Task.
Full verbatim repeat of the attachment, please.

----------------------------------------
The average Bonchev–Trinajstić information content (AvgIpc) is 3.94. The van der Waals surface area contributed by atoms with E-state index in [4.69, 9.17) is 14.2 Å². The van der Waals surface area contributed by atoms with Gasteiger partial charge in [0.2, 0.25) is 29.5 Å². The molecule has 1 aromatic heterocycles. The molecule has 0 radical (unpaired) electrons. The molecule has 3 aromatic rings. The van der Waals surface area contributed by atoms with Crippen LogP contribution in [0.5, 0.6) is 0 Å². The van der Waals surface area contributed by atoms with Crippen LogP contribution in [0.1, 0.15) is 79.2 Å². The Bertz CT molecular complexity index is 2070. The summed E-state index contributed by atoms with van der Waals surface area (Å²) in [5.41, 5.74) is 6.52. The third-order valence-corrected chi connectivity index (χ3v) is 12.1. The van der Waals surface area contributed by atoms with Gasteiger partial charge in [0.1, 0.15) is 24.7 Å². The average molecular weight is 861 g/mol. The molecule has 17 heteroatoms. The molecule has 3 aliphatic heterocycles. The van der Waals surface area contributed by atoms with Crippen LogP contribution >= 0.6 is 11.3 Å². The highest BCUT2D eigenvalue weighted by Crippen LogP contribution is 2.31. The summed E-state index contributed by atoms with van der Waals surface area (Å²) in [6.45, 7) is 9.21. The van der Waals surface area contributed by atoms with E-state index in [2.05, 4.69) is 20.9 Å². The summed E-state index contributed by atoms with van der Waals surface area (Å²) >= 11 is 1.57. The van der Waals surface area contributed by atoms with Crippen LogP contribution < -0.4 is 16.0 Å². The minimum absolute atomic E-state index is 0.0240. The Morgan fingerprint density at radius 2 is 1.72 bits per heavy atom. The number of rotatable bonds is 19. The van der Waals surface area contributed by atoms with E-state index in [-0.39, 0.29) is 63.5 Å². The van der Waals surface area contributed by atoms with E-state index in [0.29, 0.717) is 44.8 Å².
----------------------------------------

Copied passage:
The average Bonchev–Trinajstić information content (AvgIpc) is 3.94. The van der Waals surface area contributed by atoms with E-state index in [4.69, 9.17) is 14.2 Å². The van der Waals surface area contributed by atoms with Gasteiger partial charge in [0.2, 0.25) is 29.5 Å². The molecule has 1 aromatic heterocycles. The molecule has 0 radical (unpaired) electrons. The molecule has 3 aromatic rings. The van der Waals surface area contributed by atoms with Crippen LogP contribution in [0.5, 0.6) is 0 Å². The van der Waals surface area contributed by atoms with Crippen LogP contribution in [0.1, 0.15) is 79.2 Å². The Bertz CT molecular complexity index is 2070. The summed E-state index contributed by atoms with van der Waals surface area (Å²) in [5.41, 5.74) is 6.52. The third-order valence-corrected chi connectivity index (χ3v) is 12.1. The van der Waals surface area contributed by atoms with Gasteiger partial charge in [0.1, 0.15) is 24.7 Å². The average molecular weight is 861 g/mol. The molecule has 17 heteroatoms. The molecule has 3 aliphatic heterocycles. The van der Waals surface area contributed by atoms with Crippen LogP contribution >= 0.6 is 11.3 Å². The highest BCUT2D eigenvalue weighted by Crippen LogP contribution is 2.31. The summed E-state index contributed by atoms with van der Waals surface area (Å²) in [6.45, 7) is 9.21. The van der Waals surface area contributed by atoms with E-state index in [2.05, 4.69) is 20.9 Å². The summed E-state index contributed by atoms with van der Waals surface area (Å²) >= 11 is 1.57. The van der Waals surface area contributed by atoms with Crippen LogP contribution < -0.4 is 16.0 Å². The minimum absolute atomic E-state index is 0.0240. The Morgan fingerprint density at radius 2 is 1.72 bits per heavy atom. The number of rotatable bonds is 19. The van der Waals surface area contributed by atoms with E-state index in [-0.39, 0.29) is 63.5 Å². The van der Waals surface area contributed by atoms with E-state index in [0.29, 0.717) is 44.8 Å².